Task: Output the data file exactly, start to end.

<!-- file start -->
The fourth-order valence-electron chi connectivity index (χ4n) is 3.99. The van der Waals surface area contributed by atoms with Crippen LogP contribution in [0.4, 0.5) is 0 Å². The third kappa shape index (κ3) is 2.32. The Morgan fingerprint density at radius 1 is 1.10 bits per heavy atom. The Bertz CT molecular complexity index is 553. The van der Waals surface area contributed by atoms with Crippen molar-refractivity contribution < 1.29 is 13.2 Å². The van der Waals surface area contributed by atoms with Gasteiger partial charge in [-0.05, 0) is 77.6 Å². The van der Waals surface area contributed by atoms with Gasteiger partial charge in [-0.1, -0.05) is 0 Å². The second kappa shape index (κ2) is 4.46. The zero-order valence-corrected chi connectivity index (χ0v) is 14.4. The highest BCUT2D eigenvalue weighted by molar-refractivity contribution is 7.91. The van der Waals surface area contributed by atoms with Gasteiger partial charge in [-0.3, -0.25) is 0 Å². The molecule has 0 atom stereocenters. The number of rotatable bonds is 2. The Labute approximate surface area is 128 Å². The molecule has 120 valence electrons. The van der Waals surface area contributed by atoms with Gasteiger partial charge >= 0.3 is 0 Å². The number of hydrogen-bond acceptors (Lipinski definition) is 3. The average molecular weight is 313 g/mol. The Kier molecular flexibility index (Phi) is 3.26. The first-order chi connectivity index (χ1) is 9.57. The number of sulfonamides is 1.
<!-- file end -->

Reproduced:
The fourth-order valence-electron chi connectivity index (χ4n) is 3.99. The van der Waals surface area contributed by atoms with Crippen LogP contribution in [0.4, 0.5) is 0 Å². The third kappa shape index (κ3) is 2.32. The Morgan fingerprint density at radius 1 is 1.10 bits per heavy atom. The Bertz CT molecular complexity index is 553. The van der Waals surface area contributed by atoms with Crippen molar-refractivity contribution < 1.29 is 13.2 Å². The van der Waals surface area contributed by atoms with Gasteiger partial charge in [-0.05, 0) is 77.6 Å². The van der Waals surface area contributed by atoms with Gasteiger partial charge in [-0.1, -0.05) is 0 Å². The second kappa shape index (κ2) is 4.46. The zero-order valence-corrected chi connectivity index (χ0v) is 14.4. The highest BCUT2D eigenvalue weighted by molar-refractivity contribution is 7.91. The van der Waals surface area contributed by atoms with Gasteiger partial charge in [-0.3, -0.25) is 0 Å². The molecule has 0 atom stereocenters. The number of rotatable bonds is 2. The Labute approximate surface area is 128 Å². The molecule has 120 valence electrons. The van der Waals surface area contributed by atoms with Gasteiger partial charge >= 0.3 is 0 Å². The number of hydrogen-bond acceptors (Lipinski definition) is 3. The average molecular weight is 313 g/mol. The Kier molecular flexibility index (Phi) is 3.26. The first-order chi connectivity index (χ1) is 9.57. The number of sulfonamides is 1.